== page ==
2012 Hyundai Veloster
What do we make of the two plus one door with hatch coupe-style four-seater thingy?
By Shahzad Sheikh
We like quirky here at MME, and these days you don’t get much quirkier than this car. The Hyundai Veloster was essentially a replacement for the Hyundai Coupe, but looks like a hatchback, does in fact have a have a hatch, but is sleeker and lower than a typical car of that ilk. It also has one door on the driver’s side and is asymmetrically style – the front door is longer on the driver’s side, the rear window smaller, the B-pillar in a different place to the one on the other side. Also it boasts only a 1.6-litre engine, yet it looks as if it wants to go bait a Golf GTI.
So let’s deal with the styling first. Normally I like symmetry – it’s a scientific fact that most humans find that appealing – so we should find this things awkward and ungainly.
In fact I love it – it’s got huge amounts of style and presence, and whilst the boy-racerish lower front and bulging wheelarches may seem OTT, they make this a very unique and distinctive car.
The low roofline and narrow side glass makes it sleek, the gaping grille and the hoods under the headlights give it menace, the flanks are muscular and house cool colour-coordinated 18-inch allow wheels, and the rear is a little fussy but nicely contoured plus it is evocative of the old Honda CRX with that split rear window.
Staying cool inside
Now you’re expecting me to say that as usual the snazzy outside is let down by a dour and plain inside especially for this money. Well… er… no actually. The door handles look like they belong in a disabled toilet (as my wife pointed out) but add to the multitude of interesting lines, shapes and textures presented in this cabin.
Yes it’s cheap plastic, but the moulding is so fascinating that you forgive it that much. I like the hooded cowl of the instrument panel with its jutting out dial tubes, the faux central structural supports around the gear lever, the neat way that the buttons have been arranged in the dash, the oddly-placed central starter button, the racing-bucket-shaped front seats, the sweeping gash the fascia before the passenger and even the geometric shapes on top of the dashboard.
You get the sense that someone’s actually drawn this cabin, rather than just attempted to put all the required switchgear in place. It’s also reasonably comfortable and with enough space up front. Space in the rear is tight for taller people, and there are only two seats with a tray and two cup holders in between – so the poor sod that has to sit on the side with no door, has to slide over that hump to get there, and head room is a little restricted. But it’s still comfortable enough for regular sized people.
It’s full of standard electronics including smart key, cruise control, massive sunroof, leather upholstery, climate control, trip computer, split-folding rear seats, electrically adjustable driver’s seat and a decent six-speaker sound system with Bluetooth streaming and handsfree phoning.
How it goes and drives
Even before I’ve started on this bit I can hear you mouthing the word ‘gutless’. And to be fair the 1.6-litre four cylinder engine with 128bhp and 116lb ft of torque manages 0-100kph in a rather pedestrian 10.3 seconds and a top speed of 200kph. All of which on paper feels rather sluggish.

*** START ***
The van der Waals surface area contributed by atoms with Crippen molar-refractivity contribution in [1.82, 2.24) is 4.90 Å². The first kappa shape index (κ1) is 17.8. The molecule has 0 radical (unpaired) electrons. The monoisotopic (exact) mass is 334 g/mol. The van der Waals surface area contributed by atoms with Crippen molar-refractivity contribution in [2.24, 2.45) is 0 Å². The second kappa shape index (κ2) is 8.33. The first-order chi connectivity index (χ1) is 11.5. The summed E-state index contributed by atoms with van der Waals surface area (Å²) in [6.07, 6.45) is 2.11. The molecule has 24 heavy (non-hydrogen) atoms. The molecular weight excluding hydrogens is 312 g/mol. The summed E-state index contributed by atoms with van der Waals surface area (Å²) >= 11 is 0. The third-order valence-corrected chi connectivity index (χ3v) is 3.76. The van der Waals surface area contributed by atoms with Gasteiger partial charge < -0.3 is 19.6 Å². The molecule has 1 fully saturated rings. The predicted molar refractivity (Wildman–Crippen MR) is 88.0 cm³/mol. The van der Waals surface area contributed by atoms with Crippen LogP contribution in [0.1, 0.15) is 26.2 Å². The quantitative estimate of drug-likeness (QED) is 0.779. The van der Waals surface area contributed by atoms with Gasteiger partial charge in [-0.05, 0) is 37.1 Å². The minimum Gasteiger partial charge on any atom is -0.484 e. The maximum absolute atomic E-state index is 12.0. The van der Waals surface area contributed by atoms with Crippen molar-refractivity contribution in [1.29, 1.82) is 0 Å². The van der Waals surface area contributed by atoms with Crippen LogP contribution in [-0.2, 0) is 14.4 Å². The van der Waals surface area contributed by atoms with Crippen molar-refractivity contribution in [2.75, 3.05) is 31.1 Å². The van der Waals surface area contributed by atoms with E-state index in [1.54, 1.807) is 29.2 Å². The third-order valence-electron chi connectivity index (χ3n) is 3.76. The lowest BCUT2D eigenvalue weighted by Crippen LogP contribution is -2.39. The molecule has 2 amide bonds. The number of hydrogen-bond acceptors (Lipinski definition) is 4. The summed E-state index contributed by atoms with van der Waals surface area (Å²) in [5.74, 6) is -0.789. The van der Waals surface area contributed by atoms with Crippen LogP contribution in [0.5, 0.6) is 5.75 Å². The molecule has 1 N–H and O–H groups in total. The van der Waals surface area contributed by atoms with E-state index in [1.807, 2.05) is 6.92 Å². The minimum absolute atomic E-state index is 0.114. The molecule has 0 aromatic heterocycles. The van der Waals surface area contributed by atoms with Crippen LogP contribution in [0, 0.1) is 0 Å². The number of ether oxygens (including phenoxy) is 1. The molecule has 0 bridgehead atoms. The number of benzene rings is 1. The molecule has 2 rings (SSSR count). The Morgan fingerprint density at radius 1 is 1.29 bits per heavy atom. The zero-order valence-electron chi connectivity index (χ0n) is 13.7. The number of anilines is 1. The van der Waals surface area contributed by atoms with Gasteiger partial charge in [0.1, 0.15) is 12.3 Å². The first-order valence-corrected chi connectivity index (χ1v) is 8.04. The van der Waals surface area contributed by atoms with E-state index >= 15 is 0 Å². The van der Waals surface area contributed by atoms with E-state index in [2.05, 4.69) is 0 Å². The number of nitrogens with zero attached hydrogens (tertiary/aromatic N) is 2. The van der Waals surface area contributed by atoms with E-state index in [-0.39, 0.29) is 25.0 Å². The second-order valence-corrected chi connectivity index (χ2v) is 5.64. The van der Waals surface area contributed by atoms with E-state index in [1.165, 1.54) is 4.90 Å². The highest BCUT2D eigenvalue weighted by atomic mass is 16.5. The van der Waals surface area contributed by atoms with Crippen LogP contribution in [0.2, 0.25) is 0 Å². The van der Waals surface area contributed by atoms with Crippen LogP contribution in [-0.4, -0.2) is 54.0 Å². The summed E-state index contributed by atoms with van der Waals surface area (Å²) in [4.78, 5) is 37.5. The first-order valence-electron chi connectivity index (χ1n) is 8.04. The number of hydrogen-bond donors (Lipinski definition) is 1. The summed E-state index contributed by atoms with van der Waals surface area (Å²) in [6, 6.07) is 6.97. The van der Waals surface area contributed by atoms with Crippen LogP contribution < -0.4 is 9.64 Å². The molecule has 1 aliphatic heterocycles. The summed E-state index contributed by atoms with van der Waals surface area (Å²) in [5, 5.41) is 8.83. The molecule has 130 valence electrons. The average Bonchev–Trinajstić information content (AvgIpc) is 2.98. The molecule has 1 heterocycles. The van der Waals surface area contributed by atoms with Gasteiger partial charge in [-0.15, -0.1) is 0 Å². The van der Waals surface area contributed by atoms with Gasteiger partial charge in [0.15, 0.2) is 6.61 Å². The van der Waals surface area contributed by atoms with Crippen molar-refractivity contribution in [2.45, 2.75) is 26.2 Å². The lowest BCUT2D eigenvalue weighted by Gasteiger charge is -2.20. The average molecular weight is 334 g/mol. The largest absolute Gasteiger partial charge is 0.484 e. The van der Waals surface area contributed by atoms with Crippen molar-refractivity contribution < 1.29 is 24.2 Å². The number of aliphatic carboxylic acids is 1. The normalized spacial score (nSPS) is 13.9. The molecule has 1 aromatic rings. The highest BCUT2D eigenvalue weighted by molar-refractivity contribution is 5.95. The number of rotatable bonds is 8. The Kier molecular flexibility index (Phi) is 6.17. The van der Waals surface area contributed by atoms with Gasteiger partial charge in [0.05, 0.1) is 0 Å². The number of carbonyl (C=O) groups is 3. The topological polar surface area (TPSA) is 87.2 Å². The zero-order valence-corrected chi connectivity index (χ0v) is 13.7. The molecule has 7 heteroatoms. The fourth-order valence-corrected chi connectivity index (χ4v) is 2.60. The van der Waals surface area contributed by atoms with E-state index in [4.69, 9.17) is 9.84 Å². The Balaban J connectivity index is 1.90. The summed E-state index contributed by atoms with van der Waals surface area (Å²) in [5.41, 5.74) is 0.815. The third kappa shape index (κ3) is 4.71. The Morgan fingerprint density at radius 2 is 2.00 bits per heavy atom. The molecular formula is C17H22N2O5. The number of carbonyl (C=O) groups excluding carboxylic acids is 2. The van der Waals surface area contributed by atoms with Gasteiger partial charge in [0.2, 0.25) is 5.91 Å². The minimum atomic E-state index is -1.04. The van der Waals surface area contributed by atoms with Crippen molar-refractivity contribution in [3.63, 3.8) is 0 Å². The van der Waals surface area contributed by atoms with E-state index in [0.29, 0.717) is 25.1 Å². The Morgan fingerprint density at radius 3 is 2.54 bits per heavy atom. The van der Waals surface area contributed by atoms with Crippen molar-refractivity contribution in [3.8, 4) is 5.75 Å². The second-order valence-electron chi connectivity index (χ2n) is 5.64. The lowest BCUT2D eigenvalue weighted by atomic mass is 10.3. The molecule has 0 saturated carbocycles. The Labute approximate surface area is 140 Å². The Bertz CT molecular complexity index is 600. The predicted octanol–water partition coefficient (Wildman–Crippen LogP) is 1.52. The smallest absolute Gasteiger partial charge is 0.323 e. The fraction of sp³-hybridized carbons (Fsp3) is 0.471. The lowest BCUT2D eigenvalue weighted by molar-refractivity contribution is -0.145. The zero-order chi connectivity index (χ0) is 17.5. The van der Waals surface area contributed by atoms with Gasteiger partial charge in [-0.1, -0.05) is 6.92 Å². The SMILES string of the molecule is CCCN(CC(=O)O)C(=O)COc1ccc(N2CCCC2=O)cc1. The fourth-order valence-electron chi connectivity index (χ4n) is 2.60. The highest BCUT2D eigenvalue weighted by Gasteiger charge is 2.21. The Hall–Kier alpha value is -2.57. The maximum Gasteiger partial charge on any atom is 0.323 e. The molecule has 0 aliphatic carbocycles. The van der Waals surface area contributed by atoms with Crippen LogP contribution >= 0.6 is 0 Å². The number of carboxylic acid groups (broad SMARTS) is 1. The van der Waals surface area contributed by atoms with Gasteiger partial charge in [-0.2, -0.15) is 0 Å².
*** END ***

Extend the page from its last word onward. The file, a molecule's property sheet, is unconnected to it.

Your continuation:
But it weighs only 1231kg, so subjectively, around town at least, feels sprightly enough. I never once felt any frustration of it being too slow, although admittedly more potency would be appreciated – well some markets do get a 200bhp Turbo version of this engine (bring it Hyundai ME, bring it!). You can improve things a little by working that six-speed automotive through the lever with its rollerball style change surface, though unless you’re really on it, why bother?
And especially if you playing the built-in game. Yep, you heard that right. In the large central display you can call up a game called ‘Blue Max’ which, as you might have surmised, encourages economical driving. Essentially it gives you 10 minutes to try and beat your own high score by rewarding you points for efficient driving. You could mock it, but start playing and it gets mildly addictive as you start challenging yourself to be thriftier and thriftier…
It’s a reasonably darty little thing though, with typical understeer although not excessively so, and keen responses at the helm. There’s nothing overtly sporty about this car however, it’s just competent and able. The ride is actually better than that on the larger Genesis Coupe, composed and well-damped and apart from a slight squeak from the rear suspension on this hard-used 5000km demonstrator, it was noise-free with very little harshness.
We’d love to try the Turbo, but even as it stands, this is an extremely likeable and appealing little car, which seems like it would be a genuinely pleasure to own – a great easy-to-use and economical-to-run daily driver that’s got personality and with style that you WILL look back at each time you park and walk away. That’s actually quite rare at this end of the market. Or would you really rather have a base-model Honda Civic for the same money? Nah, thought not…
Price: AED74,900 ($20,350)
Engine: 1.6-litre, 128bhp @ 6300rpm, 116lb ft @ 4850rpm
Performance: 0-100kph 10.3 seconds, top speed 200kph
Transmission: Six-speed auto, front-wheel drive